Evil Medlar Fruit - High in Vitamin C
Indigenous South African Fruit

© JMK
The unripe fruit of the wild medlar (Vangueria infausta) ripens to a sweet-sour floury textured fruit.
Wild medlar (Vangueria infausta) has various common names: wildemispel, Mmilo, Muzwilu, Mavelo, Umviyo, Mpfilwa, Umtulwa, Mothwanye, Umvile and Amantulwane. Wild medlar is a multi-stemmed fruit tree between 3 and 7 m high with velvety green leaves. It is found on rocky ridges, hillsides, grassland and on sand dunes near the coast in the Eastern Cape, Free State, KwaZulu-Natal, Mpumalanga, Gauteng, Limpopo, North West and Northern Cape provinces as well as other countries in southern Africa.
The indigenous fruit tree is believed to possess evil powers; it could cause cattle to bear only bull calves so the wood is not even used for fires. In contrast, the fruit is very popular (it tastes like apple) and is high in vitamin C.
Wild medlar fruit starts green, but ripens to a dull orange-purplish colour from January to April. Harvesting can be done from late October to early November when fruit is not fully ripe. Alternative fruit can ripen on the tree until autumn to develop flavour, if there is no danger of frosts. Fruit is round and glossy and about 3.5 cm in diameter. It has a dry, floury flesh with a sweet-sour taste and has high levels of calcium (Ca) and potassium (K). Wild medlar is used as a pulp in desserts and for making wine. The dried fruit can be stored for times of food scarcity, but additives and a lightly fermented porridge can be produced from them. In Botswana wild medlar is processed into a juice high in vitamin C.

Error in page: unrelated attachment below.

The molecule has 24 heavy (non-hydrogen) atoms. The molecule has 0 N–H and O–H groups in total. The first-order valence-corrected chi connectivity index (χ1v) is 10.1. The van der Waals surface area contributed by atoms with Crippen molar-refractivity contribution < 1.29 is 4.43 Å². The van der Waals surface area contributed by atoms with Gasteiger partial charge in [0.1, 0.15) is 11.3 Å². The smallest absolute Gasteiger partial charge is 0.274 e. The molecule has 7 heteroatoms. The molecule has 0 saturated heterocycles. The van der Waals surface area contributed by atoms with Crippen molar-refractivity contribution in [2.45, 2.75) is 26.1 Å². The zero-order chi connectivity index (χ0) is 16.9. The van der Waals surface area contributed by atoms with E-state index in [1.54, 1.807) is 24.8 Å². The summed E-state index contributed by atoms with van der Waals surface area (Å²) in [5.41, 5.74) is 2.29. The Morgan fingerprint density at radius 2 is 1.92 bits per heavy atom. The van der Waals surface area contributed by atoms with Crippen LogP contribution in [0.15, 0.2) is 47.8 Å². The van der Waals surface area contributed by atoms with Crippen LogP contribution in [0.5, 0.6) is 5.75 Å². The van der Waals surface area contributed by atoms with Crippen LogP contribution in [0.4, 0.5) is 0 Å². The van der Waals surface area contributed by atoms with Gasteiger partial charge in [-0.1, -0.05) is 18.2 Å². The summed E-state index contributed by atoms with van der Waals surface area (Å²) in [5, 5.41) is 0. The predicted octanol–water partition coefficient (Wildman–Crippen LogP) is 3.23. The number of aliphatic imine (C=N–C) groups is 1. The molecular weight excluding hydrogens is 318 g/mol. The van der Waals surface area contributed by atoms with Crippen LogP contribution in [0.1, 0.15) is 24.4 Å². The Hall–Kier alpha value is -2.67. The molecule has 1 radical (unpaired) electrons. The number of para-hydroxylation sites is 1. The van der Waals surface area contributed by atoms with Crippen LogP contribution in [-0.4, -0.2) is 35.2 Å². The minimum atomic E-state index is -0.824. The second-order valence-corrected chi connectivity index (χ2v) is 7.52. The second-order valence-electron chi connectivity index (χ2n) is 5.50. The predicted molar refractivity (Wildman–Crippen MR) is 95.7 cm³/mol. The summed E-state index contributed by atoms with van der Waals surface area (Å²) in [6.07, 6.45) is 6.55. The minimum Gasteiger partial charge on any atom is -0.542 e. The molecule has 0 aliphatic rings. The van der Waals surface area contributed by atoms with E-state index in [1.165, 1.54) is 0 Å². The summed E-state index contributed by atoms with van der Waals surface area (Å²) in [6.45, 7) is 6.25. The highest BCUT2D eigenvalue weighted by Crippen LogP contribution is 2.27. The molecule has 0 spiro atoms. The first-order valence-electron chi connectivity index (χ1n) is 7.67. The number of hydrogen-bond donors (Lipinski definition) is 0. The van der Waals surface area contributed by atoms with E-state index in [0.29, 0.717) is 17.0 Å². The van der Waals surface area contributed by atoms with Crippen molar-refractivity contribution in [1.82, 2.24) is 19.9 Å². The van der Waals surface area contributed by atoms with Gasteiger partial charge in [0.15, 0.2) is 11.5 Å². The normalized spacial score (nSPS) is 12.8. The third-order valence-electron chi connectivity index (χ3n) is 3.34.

Wild medlar roots have traditionally long been used for treating malaria and pneumonia. In addition, an infusion of the roots and leaves can treat ringworms, menstrual and uterine problems as well as toothache. A decoction of the pounded leaves and small twigs helps heal swollen limbs in children. Wild medlar is a slow grower, but well-adapted to desert and semi-desert areas in temperatures ranging from 17 - 28℃. It is not easy to grow wild medlar from seeds, but sowing the seeds in November has a better germination rate than sowing it in June. Soak the seeds before planting. The best way to propagate wild medlar is by planting cuttings.

Medical Disclaimer

Information is for educational and informational purposes only and may not be construed as medical advice. The information is not intended to replace medical advice or treatment offered by healthcare professionals.

By Marinda Louw